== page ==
Thats something youll never hear during your career, Bruschi said as he and Belichick laughed. To have him say that to me is probably the best compliment he could ever give me.
The admiration between Bruschi and his coach was clearly mutual.
"My coach, Bill Belichick, I hear him speak and I swear I think, 'That's the same thing I would say.' He turned me into a champion," Bruschi said.
Bruschi's impact went far beyond the hits he put on opposing ball carriers. After suffering his stroke in February 2005, he established Tedys Team, which raised hundreds of thousands of dollars for stroke research while helping provide preventative information.
Bruschi, whose passionate and intense style made him a favorite before he had fully blossomed as a player -- his last name didn't hurt, either -- spoke of his deep appreciation for Patriots fans.
"I feel like my career was different than a lot of other players, and also different with my relationship with the fans," he said. "They saw me come in as an underdog. ... The fans took that journey with me. Thank you for that support."
Bruschi reflected on when he was first drafted by the Patriots and telling his girlfriend Heidi -- now his wife -- that he wanted to remain with the franchise his entire career.
"Being a Patriot my entire career is something I'm very proud of," he said.
Bruschi's playing time decreased last season with the emergence of young linebackers Jerod Mayo and Gary Guyton, and while his instincts were as sharp as ever, he lacked the quickness of his heyday.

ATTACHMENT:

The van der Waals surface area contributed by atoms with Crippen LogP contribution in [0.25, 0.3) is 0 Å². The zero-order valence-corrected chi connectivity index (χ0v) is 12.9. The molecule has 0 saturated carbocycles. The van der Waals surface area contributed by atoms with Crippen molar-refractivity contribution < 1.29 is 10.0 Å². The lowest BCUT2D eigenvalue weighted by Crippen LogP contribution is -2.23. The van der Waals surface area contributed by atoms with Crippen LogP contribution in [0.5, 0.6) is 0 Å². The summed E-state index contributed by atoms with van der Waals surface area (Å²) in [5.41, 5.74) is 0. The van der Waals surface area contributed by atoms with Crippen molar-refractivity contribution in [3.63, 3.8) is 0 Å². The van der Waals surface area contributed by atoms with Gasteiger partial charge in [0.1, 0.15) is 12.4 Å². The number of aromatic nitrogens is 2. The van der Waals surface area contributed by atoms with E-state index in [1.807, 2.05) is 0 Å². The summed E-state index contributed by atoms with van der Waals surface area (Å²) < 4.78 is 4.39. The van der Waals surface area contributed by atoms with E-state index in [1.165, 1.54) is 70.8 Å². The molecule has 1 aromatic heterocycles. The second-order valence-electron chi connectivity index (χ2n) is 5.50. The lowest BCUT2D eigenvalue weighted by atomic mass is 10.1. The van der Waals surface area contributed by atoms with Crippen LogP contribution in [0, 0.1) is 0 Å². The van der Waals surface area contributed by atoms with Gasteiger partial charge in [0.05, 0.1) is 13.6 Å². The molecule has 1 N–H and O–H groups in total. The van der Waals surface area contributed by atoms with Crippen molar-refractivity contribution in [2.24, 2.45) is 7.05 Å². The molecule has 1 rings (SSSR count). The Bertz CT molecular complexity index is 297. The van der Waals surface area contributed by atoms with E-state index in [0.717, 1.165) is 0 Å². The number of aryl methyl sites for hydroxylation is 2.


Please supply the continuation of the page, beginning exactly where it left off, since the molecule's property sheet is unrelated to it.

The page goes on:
His 75 tackles last season were his fewest in six seasons, excluding 2005, when he made 65 tackles in nine games after returning from his stroke.
In the Patriots preseason game Friday at Washington, he was beaten for 73-yard reception by Redskins tight end Chris Cooley.
Defensive lineman Vince Wilfork said he was glad to see Bruschi go out on his own terms.
"He played the game the way it needed to be played and I respect him for that and I'm glad he's going out basically on top," said Wilfork. :He has a beautiful family. He will enjoy them. I just saw him and said, 'Congrats and don't be calling me this offseason if you want to play golf because you might be a scratch golfer by the end.' He's in high spirits and nothing but big-time respect for him as a person and as one of his teammates, he'll really be missed around here."
In recent months, Bruschi has spoken openly about his career winding down, though he gave little indication that he would retire now.
"There is a sign when you come into this facility that says 'Do Your Job'. I did my job for 13 years. Now my job is done. My job is done," he said. "I'm looking forward to living the rest of my life."
Bruschi said he spoke to many teammates on Sunday to explain to them that he was going to retire. He said the word "fulfilled" kept finding its way into his conversations.